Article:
"You're real," said Richie.

"That's what I just said!" Richie shook his head and Eddie said, "I am! I'm real. I'm real. I'm real. I'm real. Look at me, Richie," and Richie shook his head harder because none of the voices inside him knew how to say you're the only real thing, I think maybe I'm the ghost and I'm haunting you, because those were the words of an insane man, and Richie was crazy but he wasn't that, not yet. But.

He lurched forward. His hands touched Eddie. He encircled each of Eddie's wrists in a hand. Eddie looked madly down at Richie. His heartbeat was pulsing against Richie's fingers, where the joints met the fleshy borderline of his palm. He couldn't see Eddie's face anymore, not really. A blob in the dark. Richie pressed Eddie's left hand over his face.

"Don't go away," Richie said.

"I'm alive," said Eddie again, "I'm--" and in that awful dark of Richie's shitty apartment he crumpled without warning into Richie, driving them both back onto the couch. For a single rattling moment Richie thought of the end of Indiana Jones and the Last Crusade, the guy melting into bones and then away. Eddie's breath puffed against Richie's cheek, and Richie clutched him tightly. Hey, Eddie, he thought hysterically, can I keep you if I'm good?

Then Eddie kissed him. His lips lingered on Richie's stubbled jaw. He kissed Richie again, higher on his cheek, and Richie held all the breath inside him. It felt like the whole world had gone still inside of Richie. His hands loosened again. Eddie didn't hesitate. He rarely hesitated when he'd decided. His lips brushed across Richie's lips, a kiss from an old time war romance; then he kissed Richie again, firmer now, and then a third with his hand slipped from out of Richie's grip to hold Richie's jaw in the perfectly crafted, matching curve of his palm and to tip his head back and to kiss him like Cary Grant nuzzling at Ingmar Bergman in the half-light of a lamp beside her bed.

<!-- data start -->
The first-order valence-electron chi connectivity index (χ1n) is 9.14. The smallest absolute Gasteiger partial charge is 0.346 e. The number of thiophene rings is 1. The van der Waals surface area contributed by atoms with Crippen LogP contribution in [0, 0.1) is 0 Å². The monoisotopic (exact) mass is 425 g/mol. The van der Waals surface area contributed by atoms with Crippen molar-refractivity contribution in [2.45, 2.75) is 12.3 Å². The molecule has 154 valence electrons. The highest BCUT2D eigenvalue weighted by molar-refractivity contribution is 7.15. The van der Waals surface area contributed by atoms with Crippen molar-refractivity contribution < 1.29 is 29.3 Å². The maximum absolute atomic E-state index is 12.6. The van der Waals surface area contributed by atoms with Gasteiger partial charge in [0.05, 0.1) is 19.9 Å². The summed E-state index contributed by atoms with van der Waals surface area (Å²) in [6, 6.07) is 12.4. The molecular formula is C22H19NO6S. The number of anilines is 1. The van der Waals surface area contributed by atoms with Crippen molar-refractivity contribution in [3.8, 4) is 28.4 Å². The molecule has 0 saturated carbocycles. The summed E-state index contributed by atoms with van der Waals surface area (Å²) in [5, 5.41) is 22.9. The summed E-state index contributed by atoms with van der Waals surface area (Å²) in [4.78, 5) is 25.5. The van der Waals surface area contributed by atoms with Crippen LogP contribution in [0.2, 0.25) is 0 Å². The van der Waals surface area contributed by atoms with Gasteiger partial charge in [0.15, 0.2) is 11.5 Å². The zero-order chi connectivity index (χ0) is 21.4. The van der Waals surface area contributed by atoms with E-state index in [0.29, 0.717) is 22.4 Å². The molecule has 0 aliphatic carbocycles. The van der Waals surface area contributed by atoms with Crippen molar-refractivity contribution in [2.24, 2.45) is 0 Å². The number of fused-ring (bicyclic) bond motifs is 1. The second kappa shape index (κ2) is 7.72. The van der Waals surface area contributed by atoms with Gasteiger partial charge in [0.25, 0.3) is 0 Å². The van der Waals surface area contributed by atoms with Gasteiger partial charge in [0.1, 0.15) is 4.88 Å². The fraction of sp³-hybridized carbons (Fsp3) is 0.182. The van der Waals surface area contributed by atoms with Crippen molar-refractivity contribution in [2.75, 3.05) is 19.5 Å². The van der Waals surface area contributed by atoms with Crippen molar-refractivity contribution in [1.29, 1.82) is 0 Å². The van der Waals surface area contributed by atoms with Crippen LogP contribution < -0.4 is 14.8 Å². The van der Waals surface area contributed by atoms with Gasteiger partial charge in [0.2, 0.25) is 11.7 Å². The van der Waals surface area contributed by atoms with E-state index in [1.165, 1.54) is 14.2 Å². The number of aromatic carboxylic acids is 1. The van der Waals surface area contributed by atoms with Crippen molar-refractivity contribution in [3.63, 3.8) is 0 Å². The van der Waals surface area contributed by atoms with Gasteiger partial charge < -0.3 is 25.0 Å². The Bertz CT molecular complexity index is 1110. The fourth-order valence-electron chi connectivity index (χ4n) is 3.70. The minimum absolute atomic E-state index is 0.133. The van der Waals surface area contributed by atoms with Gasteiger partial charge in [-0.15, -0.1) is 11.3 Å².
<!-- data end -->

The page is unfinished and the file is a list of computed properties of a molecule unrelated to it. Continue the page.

There were things inside of Richie that never shut up. Nothing had ever shut them up. Eddie kissing him didn't shut them up, but every voice in Richie said at last only the one thing, oh, yes. Oh, Eddie. I'll be good. I'll be good, said the voices inside Richie who had never once been good even a single day in his life. I don't know what good thing I did or maybe it was all the good things you did, Eddie, maybe that's why you got to come back, because the universe looked at you and saw how brave and good you are and said not this fucker, and if I'm good then you can keep me. Maybe he was insane after all because through the swirling confusion and the pressing, gentling, tugging touch of Eddie's lips against his, Richie thought, if I died, I'd haunt you, Eddie; I'd follow you everywhere; I'd go into the fucking bathroom behind you just to watch you shit and read Neurotics Weekly.

"I can hear you thinking," said Eddie into Richie's putrid, dehydrated mouth. "You taste like shit."

"I just threw up my asshole, so that's not a surprise," whispered Richie into Eddie's resurrected, not-a-corpse mouth. Richie started giggling. Eddie pulled away. This close Richie could see how huge his pupils were and how his eyebrows creased together, up in the center like a fretful emoticon. "Hey. Eddie. I can't believe it's not necrophilia."

Eddie muttered, "Fuck me," and shoved Richie flat on the couch. Richie went on giggling and saying, "Hey. Eddie. Know what my favorite candy is? A Hearse-y's kiss." He got another, half-hearted shove for that one, but he figured he deserved it.

A scowl had turned Eddie's expressive, Mr. Elastic mouth upside down; but he looked at Richie again. He looked at him for a long time, so long that the giggles went away and Richie found that he too was looking, looking but hardly seeing. Without his glasses on the shadows of the room had turned odd, full of motion. He guessed that was the vodka, too, was why he thought he saw the silhouette of a turtle brushing along the wall just behind Eddie's tightly drawn shoulder.

"What I said," said Eddie. "When I was dying."

Richie hooked his fingers on either side of Eddie's hips, in the belt loops of his jeans. "Not dead," he whispered.

No blood stained Eddie's mouth, his chin. The skin that showed through the ragged folds of his hoodie and shirt was fish-belly pale and whole.